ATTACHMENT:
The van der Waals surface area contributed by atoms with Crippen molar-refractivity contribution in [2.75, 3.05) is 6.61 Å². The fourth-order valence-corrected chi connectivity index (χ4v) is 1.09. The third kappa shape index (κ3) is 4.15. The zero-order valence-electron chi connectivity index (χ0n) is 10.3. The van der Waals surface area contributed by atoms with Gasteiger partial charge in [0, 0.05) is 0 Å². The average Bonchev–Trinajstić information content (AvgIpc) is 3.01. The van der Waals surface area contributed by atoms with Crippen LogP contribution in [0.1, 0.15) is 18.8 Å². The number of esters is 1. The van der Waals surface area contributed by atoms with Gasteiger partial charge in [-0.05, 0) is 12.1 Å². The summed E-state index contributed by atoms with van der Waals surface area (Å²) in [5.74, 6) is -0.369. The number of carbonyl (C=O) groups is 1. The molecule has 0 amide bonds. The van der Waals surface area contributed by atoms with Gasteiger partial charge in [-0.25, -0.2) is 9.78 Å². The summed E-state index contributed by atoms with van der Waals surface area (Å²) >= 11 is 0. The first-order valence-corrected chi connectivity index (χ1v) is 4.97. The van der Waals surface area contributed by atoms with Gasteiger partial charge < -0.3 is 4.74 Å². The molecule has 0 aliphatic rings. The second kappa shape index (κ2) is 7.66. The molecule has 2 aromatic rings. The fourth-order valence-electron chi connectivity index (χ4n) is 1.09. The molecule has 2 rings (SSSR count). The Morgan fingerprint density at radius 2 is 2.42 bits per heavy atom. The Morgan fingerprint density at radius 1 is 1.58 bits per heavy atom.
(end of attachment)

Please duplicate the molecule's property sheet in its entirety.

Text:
The van der Waals surface area contributed by atoms with Crippen molar-refractivity contribution in [2.75, 3.05) is 6.61 Å². The fourth-order valence-corrected chi connectivity index (χ4v) is 1.09. The third kappa shape index (κ3) is 4.15. The zero-order valence-electron chi connectivity index (χ0n) is 10.3. The van der Waals surface area contributed by atoms with Gasteiger partial charge in [0, 0.05) is 0 Å². The average Bonchev–Trinajstić information content (AvgIpc) is 3.01. The van der Waals surface area contributed by atoms with Crippen LogP contribution in [0.1, 0.15) is 18.8 Å². The number of esters is 1. The van der Waals surface area contributed by atoms with Gasteiger partial charge in [-0.05, 0) is 12.1 Å². The summed E-state index contributed by atoms with van der Waals surface area (Å²) in [5.74, 6) is -0.369. The number of carbonyl (C=O) groups is 1. The molecule has 0 amide bonds. The van der Waals surface area contributed by atoms with Gasteiger partial charge in [-0.25, -0.2) is 9.78 Å². The summed E-state index contributed by atoms with van der Waals surface area (Å²) >= 11 is 0. The first-order valence-corrected chi connectivity index (χ1v) is 4.97. The van der Waals surface area contributed by atoms with Gasteiger partial charge < -0.3 is 4.74 Å². The molecule has 0 aliphatic rings. The second kappa shape index (κ2) is 7.66. The molecule has 2 aromatic rings. The fourth-order valence-electron chi connectivity index (χ4n) is 1.09. The molecule has 2 rings (SSSR count). The Morgan fingerprint density at radius 2 is 2.42 bits per heavy atom. The Morgan fingerprint density at radius 1 is 1.58 bits per heavy atom.